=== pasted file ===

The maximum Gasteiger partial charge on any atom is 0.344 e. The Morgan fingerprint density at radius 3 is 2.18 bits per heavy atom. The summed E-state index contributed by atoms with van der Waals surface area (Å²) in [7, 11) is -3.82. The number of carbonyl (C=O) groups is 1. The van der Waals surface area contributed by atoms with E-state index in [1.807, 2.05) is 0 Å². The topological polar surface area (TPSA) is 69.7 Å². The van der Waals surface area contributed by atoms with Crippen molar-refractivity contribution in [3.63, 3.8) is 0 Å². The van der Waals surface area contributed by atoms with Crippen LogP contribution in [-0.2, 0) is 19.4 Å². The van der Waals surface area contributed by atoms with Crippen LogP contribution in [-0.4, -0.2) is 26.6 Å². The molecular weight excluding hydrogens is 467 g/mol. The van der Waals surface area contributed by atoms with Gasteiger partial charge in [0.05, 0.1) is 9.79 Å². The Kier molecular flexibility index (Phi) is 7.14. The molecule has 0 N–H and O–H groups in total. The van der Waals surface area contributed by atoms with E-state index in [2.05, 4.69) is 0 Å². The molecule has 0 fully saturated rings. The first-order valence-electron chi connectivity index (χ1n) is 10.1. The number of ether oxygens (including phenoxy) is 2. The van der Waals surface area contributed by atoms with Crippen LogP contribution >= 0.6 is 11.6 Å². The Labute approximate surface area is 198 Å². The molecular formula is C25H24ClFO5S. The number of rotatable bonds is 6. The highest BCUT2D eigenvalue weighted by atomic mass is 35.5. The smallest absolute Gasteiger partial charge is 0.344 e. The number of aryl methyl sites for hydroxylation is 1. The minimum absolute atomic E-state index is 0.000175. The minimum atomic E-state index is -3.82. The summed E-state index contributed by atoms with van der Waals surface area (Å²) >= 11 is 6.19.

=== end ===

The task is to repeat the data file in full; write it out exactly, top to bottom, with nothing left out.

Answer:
The maximum Gasteiger partial charge on any atom is 0.344 e. The Morgan fingerprint density at radius 3 is 2.18 bits per heavy atom. The summed E-state index contributed by atoms with van der Waals surface area (Å²) in [7, 11) is -3.82. The number of carbonyl (C=O) groups is 1. The van der Waals surface area contributed by atoms with E-state index in [1.807, 2.05) is 0 Å². The topological polar surface area (TPSA) is 69.7 Å². The van der Waals surface area contributed by atoms with Crippen molar-refractivity contribution in [3.63, 3.8) is 0 Å². The van der Waals surface area contributed by atoms with Crippen LogP contribution in [-0.2, 0) is 19.4 Å². The van der Waals surface area contributed by atoms with Crippen LogP contribution in [-0.4, -0.2) is 26.6 Å². The molecular weight excluding hydrogens is 467 g/mol. The van der Waals surface area contributed by atoms with Gasteiger partial charge in [0.05, 0.1) is 9.79 Å². The Kier molecular flexibility index (Phi) is 7.14. The molecule has 0 N–H and O–H groups in total. The van der Waals surface area contributed by atoms with E-state index in [2.05, 4.69) is 0 Å². The molecule has 0 fully saturated rings. The first-order valence-electron chi connectivity index (χ1n) is 10.1. The number of ether oxygens (including phenoxy) is 2. The van der Waals surface area contributed by atoms with Crippen LogP contribution >= 0.6 is 11.6 Å². The Labute approximate surface area is 198 Å². The molecular formula is C25H24ClFO5S. The number of rotatable bonds is 6. The highest BCUT2D eigenvalue weighted by atomic mass is 35.5. The smallest absolute Gasteiger partial charge is 0.344 e. The number of aryl methyl sites for hydroxylation is 1. The minimum absolute atomic E-state index is 0.000175. The minimum atomic E-state index is -3.82. The summed E-state index contributed by atoms with van der Waals surface area (Å²) >= 11 is 6.19.